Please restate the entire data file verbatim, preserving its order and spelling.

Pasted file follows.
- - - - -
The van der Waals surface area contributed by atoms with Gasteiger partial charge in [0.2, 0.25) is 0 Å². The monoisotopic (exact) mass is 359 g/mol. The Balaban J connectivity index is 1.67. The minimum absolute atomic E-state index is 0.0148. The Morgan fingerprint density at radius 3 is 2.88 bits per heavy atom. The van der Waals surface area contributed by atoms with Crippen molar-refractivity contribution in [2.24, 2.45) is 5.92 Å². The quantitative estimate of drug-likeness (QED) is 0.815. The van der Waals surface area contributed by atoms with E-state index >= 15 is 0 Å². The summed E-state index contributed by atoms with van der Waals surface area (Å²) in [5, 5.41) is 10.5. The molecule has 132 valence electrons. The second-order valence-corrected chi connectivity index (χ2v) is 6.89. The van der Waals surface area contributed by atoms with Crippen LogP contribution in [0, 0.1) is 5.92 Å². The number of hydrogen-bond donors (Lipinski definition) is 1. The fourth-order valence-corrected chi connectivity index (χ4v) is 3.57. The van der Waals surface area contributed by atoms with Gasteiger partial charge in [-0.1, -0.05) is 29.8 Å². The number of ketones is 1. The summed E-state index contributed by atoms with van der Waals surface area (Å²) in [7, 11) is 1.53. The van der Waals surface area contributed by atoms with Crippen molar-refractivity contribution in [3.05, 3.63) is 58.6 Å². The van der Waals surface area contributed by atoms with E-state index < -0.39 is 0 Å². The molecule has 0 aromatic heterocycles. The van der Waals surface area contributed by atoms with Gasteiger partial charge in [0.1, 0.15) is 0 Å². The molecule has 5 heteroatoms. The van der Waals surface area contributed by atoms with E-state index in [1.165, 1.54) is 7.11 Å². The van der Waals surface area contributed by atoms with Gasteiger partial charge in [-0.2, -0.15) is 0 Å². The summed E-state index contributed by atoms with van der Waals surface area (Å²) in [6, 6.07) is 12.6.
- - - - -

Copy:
The van der Waals surface area contributed by atoms with Gasteiger partial charge in [0.2, 0.25) is 0 Å². The monoisotopic (exact) mass is 359 g/mol. The Balaban J connectivity index is 1.67. The minimum absolute atomic E-state index is 0.0148. The Morgan fingerprint density at radius 3 is 2.88 bits per heavy atom. The van der Waals surface area contributed by atoms with Crippen molar-refractivity contribution in [2.24, 2.45) is 5.92 Å². The quantitative estimate of drug-likeness (QED) is 0.815. The van der Waals surface area contributed by atoms with E-state index >= 15 is 0 Å². The summed E-state index contributed by atoms with van der Waals surface area (Å²) in [5, 5.41) is 10.5. The molecule has 132 valence electrons. The second-order valence-corrected chi connectivity index (χ2v) is 6.89. The van der Waals surface area contributed by atoms with Crippen LogP contribution in [0, 0.1) is 5.92 Å². The number of hydrogen-bond donors (Lipinski definition) is 1. The fourth-order valence-corrected chi connectivity index (χ4v) is 3.57. The van der Waals surface area contributed by atoms with Gasteiger partial charge in [-0.1, -0.05) is 29.8 Å². The number of ketones is 1. The summed E-state index contributed by atoms with van der Waals surface area (Å²) in [7, 11) is 1.53. The van der Waals surface area contributed by atoms with Crippen molar-refractivity contribution in [3.05, 3.63) is 58.6 Å². The van der Waals surface area contributed by atoms with E-state index < -0.39 is 0 Å². The molecule has 0 aromatic heterocycles. The van der Waals surface area contributed by atoms with Gasteiger partial charge in [0.1, 0.15) is 0 Å². The molecule has 5 heteroatoms. The van der Waals surface area contributed by atoms with E-state index in [1.165, 1.54) is 7.11 Å². The van der Waals surface area contributed by atoms with Gasteiger partial charge in [-0.2, -0.15) is 0 Å². The summed E-state index contributed by atoms with van der Waals surface area (Å²) in [6, 6.07) is 12.6.